Chu, DDS v. The Paul Revere Life Insurance Company
ORDER DENYING 26 Motion for Reconsideration. Signed by District Judge Avern Cohn. (MVer)
UNITED STATES DISTRICT COURT
EASTERN DISTRICT OF MICHIGAN
JACQUELYN K. CHU,
Case No. 15-14357
THE PAUL REVERE LIFE
HON. AVERN COHN
ORDER DENYING DEFENDANT’S MOTION FOR RECONSIDERATION, (Doc. 26)
This is a case concerning a policy of insurance for occupational disability income.
On February 7, 2017, after holding a hearing, the Court entered an order granting
summary judgment in favor of the plaintiff insured. (Doc. 24). The Court concluded:
There is no evidence in the record to support a finding that carpal tunnel
syndrome surgery will enable plaintiff to return to the practice of dentistry
and particularly to perform the important duties associated with that
(Doc. 24; see also Doc. 29).
On February 21, 2017, defendant insurer filed a “Motion for Reconsideration.”
(Doc. 26). On March 7, 2017, the Court entered an “Order Directing Response” from
the plaintiff. (Doc. 27). Plaintiff has responded and defendant has replied.
Motions for reconsideration are governed by E.D. Mich. LR 7.1(h) which provides
in relevant part:
Generally, and without restricting the court’s discretion, the court will not
grant motions for rehearing or reconsideration that merely present the
same issues ruled upon by the court, either expressly or by reasonable
implication. The movant must not only demonstrate a palpable defect by
which the court and the parties and other persons entitled to be heard on
the motion have been misled but also show that correcting the defect will
result in a different disposition of the case.
E.D. Mich. LR 7.1(h)(3).
Defendant has not shown any ground for reconsideration. The motion is DENIED.
First, defendant takes issue with the Court’s interpretation of the language of the
“appropriate care” clause in the policy, which reads:
“Total Disability” means that because of Injury or Sickness:
a. You are unable to perform the important duties of Your Occupation;
b. You are receiving Physician’s Care.
“Physician’s Care” means the regular and personal care of a Physician
which, under prevailing medical standards is appropriate for the condition
causing the disability.
(Doc. 14-2 at 14). In interpreting that clause, the Court reasoned:
THE COURT: . . . Nowhere did [any medical expert] express the
opinion that that surgery will restore flexibility and dexterity to the hand
meeting the criteria or the standard necessary to practice the art of
dentistry. And the Court will take judicial notice of the fact that in order to
practice that art and restore [plaintiff] to a wage-earning ability in that art
she has to have the same dexterity and flexibility she had before the onset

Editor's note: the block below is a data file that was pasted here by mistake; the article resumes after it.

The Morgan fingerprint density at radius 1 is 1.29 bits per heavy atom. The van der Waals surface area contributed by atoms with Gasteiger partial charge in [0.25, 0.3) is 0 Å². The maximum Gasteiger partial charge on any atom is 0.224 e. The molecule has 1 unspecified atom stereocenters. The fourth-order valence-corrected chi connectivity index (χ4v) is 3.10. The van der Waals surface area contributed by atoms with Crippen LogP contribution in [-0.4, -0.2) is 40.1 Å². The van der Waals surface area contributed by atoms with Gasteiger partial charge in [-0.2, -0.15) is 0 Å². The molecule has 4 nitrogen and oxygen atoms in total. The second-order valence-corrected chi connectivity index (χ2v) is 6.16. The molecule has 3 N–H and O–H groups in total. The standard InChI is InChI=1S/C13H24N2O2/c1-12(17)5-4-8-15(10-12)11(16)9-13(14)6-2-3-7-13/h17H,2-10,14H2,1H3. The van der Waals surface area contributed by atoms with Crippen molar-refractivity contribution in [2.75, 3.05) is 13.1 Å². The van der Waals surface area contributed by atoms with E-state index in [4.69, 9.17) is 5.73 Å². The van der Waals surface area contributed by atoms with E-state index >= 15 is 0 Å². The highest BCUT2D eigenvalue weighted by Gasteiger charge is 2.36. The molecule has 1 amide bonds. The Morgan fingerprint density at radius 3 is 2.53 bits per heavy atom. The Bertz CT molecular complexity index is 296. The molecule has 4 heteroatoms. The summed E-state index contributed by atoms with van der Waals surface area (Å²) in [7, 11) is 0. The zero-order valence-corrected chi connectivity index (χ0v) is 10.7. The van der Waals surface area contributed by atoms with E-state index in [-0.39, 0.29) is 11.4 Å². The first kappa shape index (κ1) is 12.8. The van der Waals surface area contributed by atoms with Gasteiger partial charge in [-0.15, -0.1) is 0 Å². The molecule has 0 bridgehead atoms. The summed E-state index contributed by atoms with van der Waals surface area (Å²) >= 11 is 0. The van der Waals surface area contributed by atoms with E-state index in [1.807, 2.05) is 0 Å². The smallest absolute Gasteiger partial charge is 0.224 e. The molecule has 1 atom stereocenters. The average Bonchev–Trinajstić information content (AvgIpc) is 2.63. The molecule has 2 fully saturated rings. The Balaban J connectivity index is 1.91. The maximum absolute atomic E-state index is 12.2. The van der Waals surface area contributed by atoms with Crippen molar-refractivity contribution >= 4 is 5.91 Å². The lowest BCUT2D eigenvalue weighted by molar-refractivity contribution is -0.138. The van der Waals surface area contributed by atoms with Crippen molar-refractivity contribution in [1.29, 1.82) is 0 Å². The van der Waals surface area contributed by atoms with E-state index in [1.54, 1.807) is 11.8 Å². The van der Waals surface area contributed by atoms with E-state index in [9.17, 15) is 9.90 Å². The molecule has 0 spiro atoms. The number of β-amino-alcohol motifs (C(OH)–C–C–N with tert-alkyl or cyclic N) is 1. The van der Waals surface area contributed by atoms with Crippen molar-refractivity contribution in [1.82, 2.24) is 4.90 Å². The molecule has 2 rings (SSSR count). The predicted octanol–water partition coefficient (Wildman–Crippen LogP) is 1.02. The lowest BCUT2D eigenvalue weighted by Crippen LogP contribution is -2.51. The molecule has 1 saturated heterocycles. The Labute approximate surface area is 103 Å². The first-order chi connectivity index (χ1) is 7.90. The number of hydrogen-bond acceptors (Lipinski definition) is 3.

of the disability, and this record is completely void of anyone testifying
expressing that opinion.
THE COURT: . . . [T]here is no Michigan law precisely on point that
involves Carpal Tunnel Syndrome, and if one looks at the authorities, this
is some distinction, but principally the Court will rely on the discussion . . .
in Couch . . . -- Major Surgery or Procedures, Couch, Section 146.53.
The Court will take judicial notice of the fact that major surgery
always, always entails a certain risk, particularly because it has to be
performed under anesthesia, and that plaintiff’s declining to submit to such
a basic condition is reasonable under the circumstances. There’s nothing
in the language of the policy that says the treatment must include surgery,
And there’s one Michigan case that comes closest, and that’s
Morinelli v. Provident, 617 N.W.2d 777, which seems to say receiving care
which is appropriate for the condition causing disability and therefore
anything that is required to restore one from a disabled condition to an
enabled condition must assure that the restoration will be as good as
before the break. . . .
(Doc. 29 at 6). Defendant says this amounted to legal error and offers its own exegesis
of the policy language. However, defendant acknowledges there is no controlling
precedent governing the interpretation of an “appropriate care” clause with respect to
whether an insured must submit to invasive hand surgery. Because this is an unsettled
question of Michigan law, there is no “palpable defect” identified.
Next, defendant says it would have offered the written opinion of an orthopedic
surgeon, Dr. John Groves, with whom it consulted in denying plaintiff’s claim for benefits
had it known the reasoning the Court would use. Defendant acknowledges this opinion
was available but not included when it filed the motion for summary judgment.
The opinion of Groves is not “new” as it was previously available. Moreover, it
does not alter the Court’s conclusion that the surgery will not necessarily restore the
plaintiff’s ability to practice dentistry. The opinion is contingent on a successful surgery
and no complications, adverse events, or recurrence. It is largely comparable to the
opinion of Dr. Sobol, which the Court considered in its decision.
UNITED STATES DISTRICT JUDGE
Dated: April 28, 2017
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